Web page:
“(Construction employers) want to run their businesses efficiently, productively, innovatively and inclusively, and having the government or governments pre-select some of that could be very challenging in how they run their businesses.”

Canada’s construction industry is very supportive of adopting innovative solutions and building a diverse workforce, but there are several challenges with these requirements, said Van Buren.

For one, the commitments will vary by province, “so that will add more complexity for our member firms who will need to understand in each province what the requirements might be.”

There are also concerns about reporting requirements, she said.

“Part of the reporting, we imagine, would mean that our members will have to have the data on these sub-segments, and we’re not sure that our members actually have this data or, in some cases, if they’re allowed to collect the information for privacy reasons, so that’s something we need to better understand,” said Van Buren.

Another consideration is whether there are groups of sufficient size that are interested and willing to work in construction, such as women, she said.

More consultation is needed to better figure out how this will work on a day-to-day basis and what’s achievable, said Van Buren, “without a huge bureaucracy around this as well because if you start to layer on a lot of restrictions or more restrictions, more reporting, that can slow down the procurement process, it can slow down the project. And then if the project is delayed, that delays the important infrastructure work that is being done in these communities, so (it’s about) looking at how we keep this as effective and helpful as possible.”

Pursuing employment equity

The government is introducing a process by which there’s a form of employment equity, said Armine Yalnizyan, senior economist at the Canadian Centre for Policy Alternatives in Ottawa.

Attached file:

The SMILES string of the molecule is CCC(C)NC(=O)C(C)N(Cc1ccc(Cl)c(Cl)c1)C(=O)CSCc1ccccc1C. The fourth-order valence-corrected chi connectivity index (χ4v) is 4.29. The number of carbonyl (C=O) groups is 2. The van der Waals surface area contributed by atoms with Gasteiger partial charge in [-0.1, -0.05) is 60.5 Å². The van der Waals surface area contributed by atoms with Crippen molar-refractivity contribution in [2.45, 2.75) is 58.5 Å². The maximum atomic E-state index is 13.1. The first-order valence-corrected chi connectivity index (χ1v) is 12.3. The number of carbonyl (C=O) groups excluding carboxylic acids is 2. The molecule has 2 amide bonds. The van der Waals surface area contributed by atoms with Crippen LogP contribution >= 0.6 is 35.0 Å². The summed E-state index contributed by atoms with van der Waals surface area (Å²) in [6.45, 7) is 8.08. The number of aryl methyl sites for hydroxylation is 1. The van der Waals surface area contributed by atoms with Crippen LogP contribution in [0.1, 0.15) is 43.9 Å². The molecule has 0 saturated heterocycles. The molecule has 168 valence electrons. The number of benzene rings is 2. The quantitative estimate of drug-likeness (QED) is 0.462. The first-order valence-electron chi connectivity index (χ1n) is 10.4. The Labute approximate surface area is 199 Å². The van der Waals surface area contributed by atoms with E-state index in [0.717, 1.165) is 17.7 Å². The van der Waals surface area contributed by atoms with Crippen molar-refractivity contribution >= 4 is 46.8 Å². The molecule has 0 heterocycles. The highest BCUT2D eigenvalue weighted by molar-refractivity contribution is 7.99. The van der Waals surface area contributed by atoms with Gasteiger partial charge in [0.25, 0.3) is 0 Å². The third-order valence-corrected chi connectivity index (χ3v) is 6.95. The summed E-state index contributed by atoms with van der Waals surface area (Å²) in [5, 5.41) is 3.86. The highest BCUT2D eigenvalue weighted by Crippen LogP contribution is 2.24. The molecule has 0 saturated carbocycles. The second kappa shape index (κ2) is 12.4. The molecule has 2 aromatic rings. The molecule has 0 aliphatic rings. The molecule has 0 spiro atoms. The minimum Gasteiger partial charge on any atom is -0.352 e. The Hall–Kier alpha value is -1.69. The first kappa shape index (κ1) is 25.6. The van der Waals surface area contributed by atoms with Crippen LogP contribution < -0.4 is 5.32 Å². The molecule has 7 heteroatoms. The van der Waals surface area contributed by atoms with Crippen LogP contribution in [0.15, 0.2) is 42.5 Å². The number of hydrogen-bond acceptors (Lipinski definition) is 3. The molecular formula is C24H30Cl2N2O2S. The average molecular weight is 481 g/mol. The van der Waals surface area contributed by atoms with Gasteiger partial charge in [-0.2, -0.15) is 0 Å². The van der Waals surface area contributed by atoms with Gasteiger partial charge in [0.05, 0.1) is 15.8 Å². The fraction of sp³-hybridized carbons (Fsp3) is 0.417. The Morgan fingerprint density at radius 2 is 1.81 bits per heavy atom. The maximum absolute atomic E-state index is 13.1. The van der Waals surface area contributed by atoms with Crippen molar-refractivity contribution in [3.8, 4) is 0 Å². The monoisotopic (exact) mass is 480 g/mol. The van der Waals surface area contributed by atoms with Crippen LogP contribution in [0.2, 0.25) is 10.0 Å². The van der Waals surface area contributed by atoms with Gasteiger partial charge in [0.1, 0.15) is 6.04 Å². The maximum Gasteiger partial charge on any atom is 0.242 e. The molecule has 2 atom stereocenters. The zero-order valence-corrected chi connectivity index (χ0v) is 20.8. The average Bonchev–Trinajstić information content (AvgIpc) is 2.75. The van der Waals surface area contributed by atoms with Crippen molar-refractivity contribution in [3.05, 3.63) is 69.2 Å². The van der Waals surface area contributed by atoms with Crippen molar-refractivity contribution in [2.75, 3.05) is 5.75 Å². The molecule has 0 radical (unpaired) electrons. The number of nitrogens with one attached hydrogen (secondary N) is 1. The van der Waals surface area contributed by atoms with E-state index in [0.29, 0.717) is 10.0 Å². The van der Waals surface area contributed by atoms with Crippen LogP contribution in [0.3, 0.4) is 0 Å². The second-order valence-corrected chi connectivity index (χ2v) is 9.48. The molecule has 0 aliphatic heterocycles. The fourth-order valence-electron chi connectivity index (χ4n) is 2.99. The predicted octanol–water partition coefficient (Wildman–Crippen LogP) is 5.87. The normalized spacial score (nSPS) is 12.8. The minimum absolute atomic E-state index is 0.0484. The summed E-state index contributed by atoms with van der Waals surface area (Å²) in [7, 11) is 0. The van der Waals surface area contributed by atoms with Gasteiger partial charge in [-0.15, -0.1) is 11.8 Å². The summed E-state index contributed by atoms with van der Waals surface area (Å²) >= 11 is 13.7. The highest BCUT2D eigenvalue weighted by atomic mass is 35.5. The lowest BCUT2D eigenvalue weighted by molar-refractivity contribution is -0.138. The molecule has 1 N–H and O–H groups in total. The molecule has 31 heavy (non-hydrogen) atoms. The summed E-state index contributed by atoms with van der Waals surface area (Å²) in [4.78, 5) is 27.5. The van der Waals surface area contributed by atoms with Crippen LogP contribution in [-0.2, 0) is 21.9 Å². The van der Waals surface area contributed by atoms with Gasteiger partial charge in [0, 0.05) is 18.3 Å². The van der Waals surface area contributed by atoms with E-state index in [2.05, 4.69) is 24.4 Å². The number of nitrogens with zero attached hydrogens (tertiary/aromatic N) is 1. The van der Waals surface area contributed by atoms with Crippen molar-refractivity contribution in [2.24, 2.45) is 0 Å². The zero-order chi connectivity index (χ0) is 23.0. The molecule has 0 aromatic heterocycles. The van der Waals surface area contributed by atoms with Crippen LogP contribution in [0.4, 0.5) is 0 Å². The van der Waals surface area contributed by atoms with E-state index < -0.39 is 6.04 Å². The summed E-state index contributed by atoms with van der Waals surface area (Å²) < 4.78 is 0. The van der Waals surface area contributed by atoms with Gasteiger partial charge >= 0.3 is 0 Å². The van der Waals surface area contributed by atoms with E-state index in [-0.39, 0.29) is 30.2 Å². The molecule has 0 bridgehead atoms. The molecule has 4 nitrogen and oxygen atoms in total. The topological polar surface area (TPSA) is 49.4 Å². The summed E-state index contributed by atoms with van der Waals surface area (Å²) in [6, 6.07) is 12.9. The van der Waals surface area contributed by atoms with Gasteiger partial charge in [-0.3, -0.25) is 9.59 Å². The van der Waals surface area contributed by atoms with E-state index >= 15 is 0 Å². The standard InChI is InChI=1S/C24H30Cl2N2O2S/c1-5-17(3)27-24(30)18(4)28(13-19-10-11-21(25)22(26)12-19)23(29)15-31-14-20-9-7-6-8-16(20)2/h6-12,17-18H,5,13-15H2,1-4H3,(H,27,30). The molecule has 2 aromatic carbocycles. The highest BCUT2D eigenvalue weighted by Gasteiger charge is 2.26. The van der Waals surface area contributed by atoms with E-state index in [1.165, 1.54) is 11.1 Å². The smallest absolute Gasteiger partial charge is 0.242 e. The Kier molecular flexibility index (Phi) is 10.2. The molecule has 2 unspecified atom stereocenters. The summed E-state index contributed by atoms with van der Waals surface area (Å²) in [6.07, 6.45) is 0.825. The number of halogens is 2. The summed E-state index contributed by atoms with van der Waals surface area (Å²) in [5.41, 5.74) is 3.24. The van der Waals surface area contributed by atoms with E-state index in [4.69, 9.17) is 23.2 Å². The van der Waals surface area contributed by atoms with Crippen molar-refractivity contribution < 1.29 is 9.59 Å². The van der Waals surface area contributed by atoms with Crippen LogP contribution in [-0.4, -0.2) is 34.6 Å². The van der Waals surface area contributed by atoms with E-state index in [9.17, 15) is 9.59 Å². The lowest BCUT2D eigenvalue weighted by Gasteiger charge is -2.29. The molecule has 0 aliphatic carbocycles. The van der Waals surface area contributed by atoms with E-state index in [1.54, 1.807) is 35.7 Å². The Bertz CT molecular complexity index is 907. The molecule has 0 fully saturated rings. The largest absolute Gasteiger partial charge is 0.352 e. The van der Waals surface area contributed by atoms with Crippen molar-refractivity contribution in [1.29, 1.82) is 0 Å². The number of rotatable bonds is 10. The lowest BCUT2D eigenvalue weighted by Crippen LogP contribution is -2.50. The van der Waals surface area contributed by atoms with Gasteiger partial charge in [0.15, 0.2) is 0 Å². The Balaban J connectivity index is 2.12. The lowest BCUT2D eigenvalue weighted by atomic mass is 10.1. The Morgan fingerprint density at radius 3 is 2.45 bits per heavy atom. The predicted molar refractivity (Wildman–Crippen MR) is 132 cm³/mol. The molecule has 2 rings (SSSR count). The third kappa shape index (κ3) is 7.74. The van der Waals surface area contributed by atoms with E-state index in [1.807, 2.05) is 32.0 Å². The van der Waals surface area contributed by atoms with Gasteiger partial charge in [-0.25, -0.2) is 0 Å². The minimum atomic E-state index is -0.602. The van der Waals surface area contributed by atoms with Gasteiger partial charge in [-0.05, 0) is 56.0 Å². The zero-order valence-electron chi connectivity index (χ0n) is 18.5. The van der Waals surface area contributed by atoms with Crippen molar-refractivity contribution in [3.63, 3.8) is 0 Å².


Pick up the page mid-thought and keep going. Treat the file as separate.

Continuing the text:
“It’s a deliberate strategy to build up skills,” she said. “Some proportion of the hires would be dedicated to vulnerable populations, equity-seeking populations, marginalized populations, people with higher unemployment rates than the average for the community.”

“In Canada, we’ve got about three-quarter trillion dollars in public infrastructure expenditures already on the books for the next decade, by federal and provincial levels of government… and given where we’re at in terms of slow global growth and the potential for further slowing of growth because of trade ‘sensitivities’… we have to make sure every tax dollar is doing double and triple duty.”

That double duty is about making sure you’re giving job opportunities and skills training to people who might not otherwise get it and consequently be wage-scarred for the rest of their years, said Yalnizyan.

“If they don’t get in at the beginning, it’s hard to catch up — you have a lifetime of poor earning and skills development opportunities.”

But it’s no easy task, as it involves dealing with truly marginalized populations, she said, and trying to give them a fair shake, and “getting them into the pipeline for talent is no mean feat.”

It’s about working with trade unions and community members, and finding people who are ready to move into the pipeline, bringing them up to speed so they are ready and willing, and the timing is right, said Yalnizyan.

And making the requirements mandatory is critical, she said.

“When you talk about these things in principle but there’s no enforceability, it’s just window dressing.”

In the areas where these things have become requirements, such as Detroit, they just become the rules of the game, said Yalnizyan.

“The proponents, the contractors, will play by whatever rules of the game you put in place, and what it does is normalizes it, so ‘OK, when we build now, we build with these things in mind, we’re not only building a physical thing, were building a community’ — that’s what a public investment means.”